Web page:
Plague of Pests

Warning:  High “Ew” factor.

Just before Pesach, Israel went on alert to a possible attack from Egypt….of one of the 10 plagues in the Pesach story.  Locusts were devastating crops in Egypt, the Sudan, and other neighbouring countries, sited up into the Sinai desert, and in the fortnight before Pesach swarms in the tens of thousands were crossing the border into Israel as well.

dry bones locusts

What’s the problem?  These little critters can eat their weight in crops every day; they can fly more than 80 miles a day – in swarms as dense as 200 million per square mile; and females can lay as many as 1,000 egg pods in roughly 10 square feet.   In other words, one ton of locusts (just a fraction of your average swarm) can eat about as much food as 2,500 people can in a day.  Interestingly enough, they are reported to be harmless individually or in small groups.  It’s only the big swarms you have to worry about.

Many crops in the area of the Negev were destroyed or at least affected, but the Agriculture Ministry began spraying locust swarms from the air and on the ground almost immediately.  Added to that, some Israelis took a practical approach…and put locusts on their menu.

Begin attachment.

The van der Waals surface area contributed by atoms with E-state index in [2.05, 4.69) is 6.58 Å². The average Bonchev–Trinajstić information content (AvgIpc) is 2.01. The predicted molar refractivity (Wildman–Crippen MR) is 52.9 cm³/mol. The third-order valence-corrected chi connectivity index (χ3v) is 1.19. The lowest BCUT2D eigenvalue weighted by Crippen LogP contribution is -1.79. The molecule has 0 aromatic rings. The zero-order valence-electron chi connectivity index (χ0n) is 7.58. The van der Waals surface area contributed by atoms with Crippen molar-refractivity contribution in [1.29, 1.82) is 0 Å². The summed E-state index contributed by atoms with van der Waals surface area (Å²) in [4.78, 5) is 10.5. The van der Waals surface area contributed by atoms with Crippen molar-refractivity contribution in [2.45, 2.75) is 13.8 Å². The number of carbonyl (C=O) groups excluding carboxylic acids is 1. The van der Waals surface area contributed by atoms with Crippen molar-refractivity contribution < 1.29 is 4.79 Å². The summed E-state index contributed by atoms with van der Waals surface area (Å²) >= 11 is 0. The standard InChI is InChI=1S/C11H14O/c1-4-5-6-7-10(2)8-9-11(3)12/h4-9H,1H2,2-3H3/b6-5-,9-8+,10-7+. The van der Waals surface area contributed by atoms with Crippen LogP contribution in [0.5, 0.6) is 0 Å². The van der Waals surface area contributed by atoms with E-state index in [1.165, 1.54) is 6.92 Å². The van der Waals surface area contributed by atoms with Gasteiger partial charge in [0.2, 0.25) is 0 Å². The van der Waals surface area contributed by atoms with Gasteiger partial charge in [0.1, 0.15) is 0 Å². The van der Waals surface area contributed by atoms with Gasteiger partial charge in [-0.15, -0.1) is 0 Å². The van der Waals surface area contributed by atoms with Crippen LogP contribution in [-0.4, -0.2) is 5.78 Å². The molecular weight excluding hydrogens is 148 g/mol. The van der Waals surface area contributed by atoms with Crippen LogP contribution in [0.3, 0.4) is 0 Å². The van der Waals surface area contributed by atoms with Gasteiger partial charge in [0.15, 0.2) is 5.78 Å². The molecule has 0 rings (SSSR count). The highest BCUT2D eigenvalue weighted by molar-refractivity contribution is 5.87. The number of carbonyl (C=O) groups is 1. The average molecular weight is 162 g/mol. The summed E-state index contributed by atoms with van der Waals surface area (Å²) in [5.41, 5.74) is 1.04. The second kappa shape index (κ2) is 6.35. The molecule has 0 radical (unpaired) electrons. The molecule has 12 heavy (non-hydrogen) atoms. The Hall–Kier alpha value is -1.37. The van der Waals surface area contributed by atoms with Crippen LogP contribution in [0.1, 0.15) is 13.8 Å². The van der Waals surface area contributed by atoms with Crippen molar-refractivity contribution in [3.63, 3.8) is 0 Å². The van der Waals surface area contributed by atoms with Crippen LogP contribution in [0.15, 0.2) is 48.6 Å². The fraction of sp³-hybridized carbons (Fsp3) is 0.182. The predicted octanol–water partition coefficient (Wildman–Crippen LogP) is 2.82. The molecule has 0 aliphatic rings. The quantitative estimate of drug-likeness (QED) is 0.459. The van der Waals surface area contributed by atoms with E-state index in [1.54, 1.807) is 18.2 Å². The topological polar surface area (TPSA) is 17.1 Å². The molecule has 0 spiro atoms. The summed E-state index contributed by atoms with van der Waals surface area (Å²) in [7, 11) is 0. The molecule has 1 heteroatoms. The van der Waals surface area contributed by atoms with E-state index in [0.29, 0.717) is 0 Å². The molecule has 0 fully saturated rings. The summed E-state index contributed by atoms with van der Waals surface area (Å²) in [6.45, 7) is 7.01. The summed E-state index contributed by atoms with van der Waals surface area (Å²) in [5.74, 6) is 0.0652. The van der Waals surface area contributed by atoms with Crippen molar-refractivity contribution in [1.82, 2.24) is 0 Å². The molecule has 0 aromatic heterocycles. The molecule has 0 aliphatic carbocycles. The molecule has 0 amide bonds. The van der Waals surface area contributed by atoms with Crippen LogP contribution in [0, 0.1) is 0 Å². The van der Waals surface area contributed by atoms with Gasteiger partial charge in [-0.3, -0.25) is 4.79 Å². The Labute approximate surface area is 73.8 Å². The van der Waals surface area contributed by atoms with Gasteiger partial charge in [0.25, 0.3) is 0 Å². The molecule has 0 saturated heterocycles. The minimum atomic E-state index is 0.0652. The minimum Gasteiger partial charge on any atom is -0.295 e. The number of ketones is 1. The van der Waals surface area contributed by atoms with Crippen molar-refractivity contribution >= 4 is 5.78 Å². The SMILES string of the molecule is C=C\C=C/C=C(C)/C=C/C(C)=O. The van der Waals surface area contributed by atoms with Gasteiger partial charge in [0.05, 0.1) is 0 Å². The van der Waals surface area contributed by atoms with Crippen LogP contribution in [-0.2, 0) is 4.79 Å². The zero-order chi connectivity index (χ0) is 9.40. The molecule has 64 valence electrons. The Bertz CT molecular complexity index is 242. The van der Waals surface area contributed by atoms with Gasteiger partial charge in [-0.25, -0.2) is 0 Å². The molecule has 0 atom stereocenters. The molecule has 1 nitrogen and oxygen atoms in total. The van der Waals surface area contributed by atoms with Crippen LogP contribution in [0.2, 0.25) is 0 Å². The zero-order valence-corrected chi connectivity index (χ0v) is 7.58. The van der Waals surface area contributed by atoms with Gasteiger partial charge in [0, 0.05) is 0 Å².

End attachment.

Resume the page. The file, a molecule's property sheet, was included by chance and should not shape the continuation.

Locust is the only insect which is considered kosher.   Specific extracts in the Torah state that four types of desert locust – the red, the yellow, the spotted grey, and the white – can be eaten.  Groups of people hurried south to capture as many as possible before they were sprayed.  Some enterprising chefs began serving locusts.  Crunchy and fried, baked in the oven for a snack, or covered in chocolate.

Chef Moshe Basson and one of his locust creations

Chef Moshe Basson and one of his locust creations

I did not sample any of the varieties.  I really have no desire to eat grasshoppers.  So I can’t tell you if they’re good or not.  Sorry.   (And besides, those pesticides…)

Although the Ministry efforts were very effective, thanks to strong winds some smaller groups of the locusts made their way north.  Partner saw a bunch of them while walking the dog.  Then we found dozens at the beach.  (Nothing but sand and stone – I guess their GPS was faulty…)  Some were just hanging out on some pillars by the sea.


Some actually had gotten stuck in the sand.


They were a source of much interest and not a little screaming by some…   Mostly children, but a few adults as well.


I thought they were pretty fascinating, myself.

In any case, the danger to Israel seems to have passed.

No more plagues, please…   Been there.


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2 Responses to “Plague of Pests”

  1. feelgoodknitting Says:

    We’re due for a similar “plague” of cicadas here this summer. Not looking forward to it. Ick.

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